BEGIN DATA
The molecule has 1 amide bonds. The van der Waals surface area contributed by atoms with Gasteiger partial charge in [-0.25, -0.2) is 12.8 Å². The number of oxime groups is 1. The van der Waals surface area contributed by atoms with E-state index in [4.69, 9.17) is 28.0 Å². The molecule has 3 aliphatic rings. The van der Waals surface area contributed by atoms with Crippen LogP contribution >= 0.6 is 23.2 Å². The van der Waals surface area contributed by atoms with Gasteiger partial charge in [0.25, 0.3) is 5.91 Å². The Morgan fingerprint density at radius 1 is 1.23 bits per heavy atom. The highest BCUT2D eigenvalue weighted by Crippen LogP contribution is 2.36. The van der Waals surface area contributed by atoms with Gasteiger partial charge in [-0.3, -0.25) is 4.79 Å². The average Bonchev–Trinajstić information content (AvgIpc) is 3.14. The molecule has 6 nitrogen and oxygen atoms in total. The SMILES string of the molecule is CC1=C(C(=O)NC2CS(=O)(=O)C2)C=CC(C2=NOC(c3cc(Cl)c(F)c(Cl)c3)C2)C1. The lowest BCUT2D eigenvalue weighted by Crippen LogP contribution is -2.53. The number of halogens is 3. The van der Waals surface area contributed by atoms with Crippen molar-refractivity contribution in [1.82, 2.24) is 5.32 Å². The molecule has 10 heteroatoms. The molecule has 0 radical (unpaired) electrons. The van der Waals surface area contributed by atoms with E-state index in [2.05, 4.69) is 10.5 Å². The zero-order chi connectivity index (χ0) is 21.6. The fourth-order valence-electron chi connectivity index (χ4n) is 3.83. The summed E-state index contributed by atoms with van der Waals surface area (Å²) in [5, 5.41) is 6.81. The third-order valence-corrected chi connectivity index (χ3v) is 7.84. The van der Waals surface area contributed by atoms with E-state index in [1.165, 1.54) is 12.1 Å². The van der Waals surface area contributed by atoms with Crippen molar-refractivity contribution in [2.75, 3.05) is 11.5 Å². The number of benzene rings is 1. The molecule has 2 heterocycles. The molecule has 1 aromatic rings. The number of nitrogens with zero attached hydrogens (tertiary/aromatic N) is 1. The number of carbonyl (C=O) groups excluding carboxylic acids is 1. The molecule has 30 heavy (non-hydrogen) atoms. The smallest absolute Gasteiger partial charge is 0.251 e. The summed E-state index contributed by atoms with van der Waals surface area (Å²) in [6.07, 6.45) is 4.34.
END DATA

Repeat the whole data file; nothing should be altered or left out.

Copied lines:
The molecule has 1 amide bonds. The van der Waals surface area contributed by atoms with Gasteiger partial charge in [-0.25, -0.2) is 12.8 Å². The number of oxime groups is 1. The van der Waals surface area contributed by atoms with E-state index in [4.69, 9.17) is 28.0 Å². The molecule has 3 aliphatic rings. The van der Waals surface area contributed by atoms with Crippen LogP contribution >= 0.6 is 23.2 Å². The van der Waals surface area contributed by atoms with Gasteiger partial charge in [0.25, 0.3) is 5.91 Å². The Morgan fingerprint density at radius 1 is 1.23 bits per heavy atom. The highest BCUT2D eigenvalue weighted by Crippen LogP contribution is 2.36. The van der Waals surface area contributed by atoms with Gasteiger partial charge in [-0.3, -0.25) is 4.79 Å². The average Bonchev–Trinajstić information content (AvgIpc) is 3.14. The molecule has 6 nitrogen and oxygen atoms in total. The SMILES string of the molecule is CC1=C(C(=O)NC2CS(=O)(=O)C2)C=CC(C2=NOC(c3cc(Cl)c(F)c(Cl)c3)C2)C1. The lowest BCUT2D eigenvalue weighted by Crippen LogP contribution is -2.53. The number of halogens is 3. The van der Waals surface area contributed by atoms with Crippen molar-refractivity contribution in [1.82, 2.24) is 5.32 Å². The molecule has 10 heteroatoms. The molecule has 0 radical (unpaired) electrons. The van der Waals surface area contributed by atoms with E-state index in [2.05, 4.69) is 10.5 Å². The zero-order chi connectivity index (χ0) is 21.6. The fourth-order valence-electron chi connectivity index (χ4n) is 3.83. The summed E-state index contributed by atoms with van der Waals surface area (Å²) in [5, 5.41) is 6.81. The third-order valence-corrected chi connectivity index (χ3v) is 7.84. The van der Waals surface area contributed by atoms with E-state index in [1.165, 1.54) is 12.1 Å². The van der Waals surface area contributed by atoms with Crippen molar-refractivity contribution in [2.75, 3.05) is 11.5 Å². The number of benzene rings is 1. The molecule has 2 heterocycles. The molecule has 1 aromatic rings. The number of nitrogens with zero attached hydrogens (tertiary/aromatic N) is 1. The number of carbonyl (C=O) groups excluding carboxylic acids is 1. The molecule has 30 heavy (non-hydrogen) atoms. The smallest absolute Gasteiger partial charge is 0.251 e. The summed E-state index contributed by atoms with van der Waals surface area (Å²) in [6.07, 6.45) is 4.34.